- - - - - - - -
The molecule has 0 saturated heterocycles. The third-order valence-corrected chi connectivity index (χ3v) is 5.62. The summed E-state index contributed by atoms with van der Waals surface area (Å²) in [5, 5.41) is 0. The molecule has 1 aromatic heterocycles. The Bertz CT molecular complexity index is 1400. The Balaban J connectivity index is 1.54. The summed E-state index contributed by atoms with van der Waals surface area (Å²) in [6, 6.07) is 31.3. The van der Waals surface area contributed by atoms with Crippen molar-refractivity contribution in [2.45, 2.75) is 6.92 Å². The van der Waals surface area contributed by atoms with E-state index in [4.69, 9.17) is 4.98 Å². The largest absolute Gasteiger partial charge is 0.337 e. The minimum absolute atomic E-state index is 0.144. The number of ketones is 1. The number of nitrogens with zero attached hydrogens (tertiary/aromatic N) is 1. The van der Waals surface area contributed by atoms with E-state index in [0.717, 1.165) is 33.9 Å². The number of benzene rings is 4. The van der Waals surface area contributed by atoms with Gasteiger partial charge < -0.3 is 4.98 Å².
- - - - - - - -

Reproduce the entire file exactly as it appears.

The molecule has 0 saturated heterocycles. The third-order valence-corrected chi connectivity index (χ3v) is 5.62. The summed E-state index contributed by atoms with van der Waals surface area (Å²) in [5, 5.41) is 0. The molecule has 1 aromatic heterocycles. The Bertz CT molecular complexity index is 1400. The Balaban J connectivity index is 1.54. The summed E-state index contributed by atoms with van der Waals surface area (Å²) in [6, 6.07) is 31.3. The van der Waals surface area contributed by atoms with Crippen molar-refractivity contribution in [2.45, 2.75) is 6.92 Å². The van der Waals surface area contributed by atoms with E-state index in [4.69, 9.17) is 4.98 Å². The largest absolute Gasteiger partial charge is 0.337 e. The minimum absolute atomic E-state index is 0.144. The number of ketones is 1. The number of nitrogens with zero attached hydrogens (tertiary/aromatic N) is 1. The van der Waals surface area contributed by atoms with E-state index in [0.717, 1.165) is 33.9 Å². The number of benzene rings is 4. The van der Waals surface area contributed by atoms with Gasteiger partial charge < -0.3 is 4.98 Å².